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The Wonderful new Tonda PF Range has made Parmigiani Cool For the First Time
June 16, 2023 admin

ABOVE: The former president of Bulgari Horlogerie has successfully turned sales around for Parmigiani Fleurier since he took over in 2021.

Legacy is everything in the world of watches. Just look at the world’s most coveted sportswatches – the Submariner by Rolex, the Royal Oak by Audemars Piguet, and the Nautilus by Patek Philippe – they were all created more than 50 years ago and even if they’ve evolved over the years, they’ve all, without exception, kept faithful to their original forms. Countless brands have tried to take a page from this playbook over the years, but, Guido Terreni, the CEO of Parmigiani Fleurier has reminded us that not only is brand legacy as important as product legacy but it’s still possible to make an iconic watch in the social age. And that’s exactly what he has done with the Tonda PF.

Parmigiani was founded in 1996 by Michel Parmigiani, who himself had been in the business of restoring watches and clocks for more than two decades prior. “The Parmigiani brand starts first and foremost with Michel Parmigiani,” Terreni tells us during an exclusive interview on the side-lines of the latest Watches & Wonders fair in March. “Being a world-class restorationist is a big deal not just culturally, because you must know everything, but from a craft perspective too, because you must master the many different techniques of each era. That gave the Parmigiani brand a deep, deep knowledge. But there’s another, equally important aspect to Michel’s restoration work: all this know-how needed to remain invisible, as it had to remain hidden behind someone’s else’s creation. I believe it is these two founding values – know-how and humility – that make Parmigiani Fleurier what it is today.”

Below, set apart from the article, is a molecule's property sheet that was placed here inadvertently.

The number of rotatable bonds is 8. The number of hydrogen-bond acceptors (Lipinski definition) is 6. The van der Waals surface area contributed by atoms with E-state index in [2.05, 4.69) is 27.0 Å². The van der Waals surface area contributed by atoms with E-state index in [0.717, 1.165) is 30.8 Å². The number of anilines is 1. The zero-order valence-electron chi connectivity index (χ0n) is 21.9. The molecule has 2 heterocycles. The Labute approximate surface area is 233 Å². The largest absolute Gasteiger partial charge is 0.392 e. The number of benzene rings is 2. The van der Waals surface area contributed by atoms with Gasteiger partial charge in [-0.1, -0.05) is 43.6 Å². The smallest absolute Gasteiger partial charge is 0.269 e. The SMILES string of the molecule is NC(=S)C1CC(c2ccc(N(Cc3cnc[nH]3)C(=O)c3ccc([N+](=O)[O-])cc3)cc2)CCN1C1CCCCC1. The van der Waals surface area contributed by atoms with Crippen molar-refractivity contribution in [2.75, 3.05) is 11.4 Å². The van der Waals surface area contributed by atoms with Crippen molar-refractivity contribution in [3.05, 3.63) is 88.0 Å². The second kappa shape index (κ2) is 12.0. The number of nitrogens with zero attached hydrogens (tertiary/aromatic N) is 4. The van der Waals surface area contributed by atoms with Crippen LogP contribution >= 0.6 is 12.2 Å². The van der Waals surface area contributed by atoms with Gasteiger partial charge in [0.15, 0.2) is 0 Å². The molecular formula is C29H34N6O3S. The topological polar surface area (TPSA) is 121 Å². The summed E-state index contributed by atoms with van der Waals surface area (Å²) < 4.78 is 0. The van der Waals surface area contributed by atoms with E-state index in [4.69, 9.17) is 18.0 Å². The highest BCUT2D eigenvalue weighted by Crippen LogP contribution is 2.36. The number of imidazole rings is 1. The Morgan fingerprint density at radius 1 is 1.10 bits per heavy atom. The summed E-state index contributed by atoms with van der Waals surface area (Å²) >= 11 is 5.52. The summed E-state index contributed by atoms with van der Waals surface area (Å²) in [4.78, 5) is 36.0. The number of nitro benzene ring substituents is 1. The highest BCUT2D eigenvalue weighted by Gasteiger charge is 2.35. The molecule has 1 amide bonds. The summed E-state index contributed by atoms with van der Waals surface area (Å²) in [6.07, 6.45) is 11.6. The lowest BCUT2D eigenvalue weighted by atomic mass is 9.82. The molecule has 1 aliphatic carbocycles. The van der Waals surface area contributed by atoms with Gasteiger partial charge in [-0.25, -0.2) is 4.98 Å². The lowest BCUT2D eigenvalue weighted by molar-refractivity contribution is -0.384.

Unfortunately, even if the brand boasted some of the industry’s greatest watchmaking know-how – and an enviable level of vertical integration (as, rather unusually, Parmigiani makes every component in-house, meaning everything from its own cases, movements, hands, and dials, to gears, hairsprings and escapements, right down to the screws that hold each watch together) – they never had a wildly popular model. This lack of desirability, according to Terreni, was the consequence of some historically confusing design. So, Terreni’s first move when he joined in January 2021, was to distil the brand back to its essence. “When you’re in the middle of an unprecedented moment [many countries around the world were going into a second lockdown], you aren’t thinking ‘how can I add 20 per cent?’ Rather, you have time to ponder over much more profound matters. For example, I asked the design team what they thought the design codes of the brand were and they came back to me after two days to talk about movements. It was clear there was a conflict between technical watchmaking and aesthetic brand-building, and I needed to merge the two.”

ABOVE: Like Parmigiani itself, the complexity of this year’s Tonda PF Minute Rattrapante is downplayed. Using a rattrapante hand, which is something you’d normally associate with chronographs, the wearer can set the indicator in one minute or five minute increments using the pushers on the left. Then, when they don’t need a reminder, they just press the gold button on the right and the gold hand disappears behind the regular minute hand. Smart, right? And the joy won’t fade, as Terreni affirms, “We are cool today but I believe we can remain cool 20 years from now and that comes from the purity of the idea first and foremost.”